Abstract

This article charts the early planning stages of a community oral history and civil rights project designed for radio. Along with documenting the intricacies of a community partnership, it explores how the digital age complicates informed consent and challenges our ability to uphold access and use restrictions promised to narrators.

History runs deep in the small, storied town of Yellow Springs, Ohio. Arguably a champion of early racial and cultural diversity since its establishment, the village was a cultural nook in the conservative Ohio valley in post–World War II times. High-ranking blacks stationed at nearby Wright Patterson Air Force Base joined the community, many purchasing property during a time when access to home loans was very difficult. Blacks were leaders of the police force, the village council, and the public schools, prior to the social activism that marked the late 1960s. But Yellow Springs’ racial diversity did not excuse the community from a rough-and-tumble time during the nationwide struggle for civil rights. The village witnessed its own downtown riot due to the continued refusal of a local barber to cut black hair. During the riot, an attending black police chief, county forces, and eager college youth amplified and added complexity to the already intense times. While still considered a haven of diversity by many, the village has become statistically whiter and more affluent over time, and its excellent public schools consistently and persistently bring about less excellent results for youth of color.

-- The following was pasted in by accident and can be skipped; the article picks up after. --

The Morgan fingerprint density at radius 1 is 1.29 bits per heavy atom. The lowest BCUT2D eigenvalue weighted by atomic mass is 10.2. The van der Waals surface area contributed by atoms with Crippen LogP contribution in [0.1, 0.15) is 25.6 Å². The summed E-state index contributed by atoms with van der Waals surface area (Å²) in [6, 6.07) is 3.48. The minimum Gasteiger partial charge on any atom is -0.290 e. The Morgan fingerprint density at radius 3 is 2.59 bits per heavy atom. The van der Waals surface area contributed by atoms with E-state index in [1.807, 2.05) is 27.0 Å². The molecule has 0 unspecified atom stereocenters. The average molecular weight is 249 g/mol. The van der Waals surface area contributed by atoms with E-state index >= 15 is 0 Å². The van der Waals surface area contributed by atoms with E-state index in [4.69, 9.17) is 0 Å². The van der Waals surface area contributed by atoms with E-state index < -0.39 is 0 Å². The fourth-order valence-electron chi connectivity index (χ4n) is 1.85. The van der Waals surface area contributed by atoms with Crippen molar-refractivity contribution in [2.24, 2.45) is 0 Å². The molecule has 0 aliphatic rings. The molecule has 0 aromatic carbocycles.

Under these circumstances, it came as no surprise that multiple community organizations were planning to interview community members about historical and contemporary diversity in Yellow Springs. One, the James A. McKee Group, founded by the village’s first black police chief, was seeking to return to its roots. The products of an earlier series of interviews with community elders from the 1980s were thought to exist in a previous member’s home, but the boxes of cassette tapes could not be located. Inspired by the ease of recording and sharing interviews with contemporary technology, the group’s members sought to collect a contemporary series of interviews, recorded by volunteers at the local public access channel and broadcast as a series on television and online. The Yellow Springs Historical Society would help, and the Greene County African American Genealogy Study Group brought a connection to the county library system that could prove important as the project unfolded.